ABSTRACT:Background and Aim:
This study was conducted to find the correlation between clinically palpable neck nodes and their histopathological examination results which gives some information to the clinician regarding the choice of treatment and for appropriate management of the neck. After the surgical procedure, the whole specimen was submitted for the histopathological examination and a correlation between clinical positive or negative nodes and their histologically confirmed malignancies were drawn.
Materials & Methods: A total of 200 patients with the diagnosis of oral malignancy subjected to oral and maxillofacial surgery department and institute of oncology over the period of 2 years were included in the study. Once the confirmation by histopathology was done, routine blood investigation, HIV/HBSAg test, ECG was done and physician’s consent was taken prior to surgery under general anaesthesia. Pre-operatively thorough clinical palpation of the five levels of cervical lymph nodes was performed bilaterally.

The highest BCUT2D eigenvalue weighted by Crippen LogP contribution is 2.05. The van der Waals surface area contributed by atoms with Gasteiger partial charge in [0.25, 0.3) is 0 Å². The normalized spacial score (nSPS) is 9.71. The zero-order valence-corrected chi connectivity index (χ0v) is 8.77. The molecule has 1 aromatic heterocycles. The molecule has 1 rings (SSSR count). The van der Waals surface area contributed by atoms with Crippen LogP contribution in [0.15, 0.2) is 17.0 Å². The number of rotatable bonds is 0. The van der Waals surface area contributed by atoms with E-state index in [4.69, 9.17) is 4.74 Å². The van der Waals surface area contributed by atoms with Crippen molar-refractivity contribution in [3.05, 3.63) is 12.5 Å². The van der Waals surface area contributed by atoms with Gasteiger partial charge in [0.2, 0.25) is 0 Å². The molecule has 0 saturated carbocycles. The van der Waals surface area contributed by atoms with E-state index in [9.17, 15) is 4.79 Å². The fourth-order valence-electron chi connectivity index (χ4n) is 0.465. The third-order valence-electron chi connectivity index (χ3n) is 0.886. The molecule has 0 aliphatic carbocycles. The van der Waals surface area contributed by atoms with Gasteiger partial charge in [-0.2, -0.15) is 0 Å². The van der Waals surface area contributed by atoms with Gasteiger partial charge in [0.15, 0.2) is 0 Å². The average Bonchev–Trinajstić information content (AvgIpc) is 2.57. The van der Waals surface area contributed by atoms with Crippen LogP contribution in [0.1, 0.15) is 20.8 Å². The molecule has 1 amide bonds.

Results: On clinical examination of lymph nodes by palpation in 200 cases, 50 sides of necks were negative for palpation and 162 sides of necks were positive for palpation. On the histopathological examination of neck dissections, 8 of necks were positive. That is 46 cases were true positive that the histopathology showed no metastasis and 8 cases were false positive which showed metastasis in histopathology.
Conclusion: Histopathology examination with its ability to detect 100% metastases in cervical lymph nodes remains the gold standard. Even though, Clinical examination was and is still the routine first line in detecting cervical lymph node metastases in head and neck squamous cell carcinoma, Its use shall be restricted for only an initial evaluation of the patient.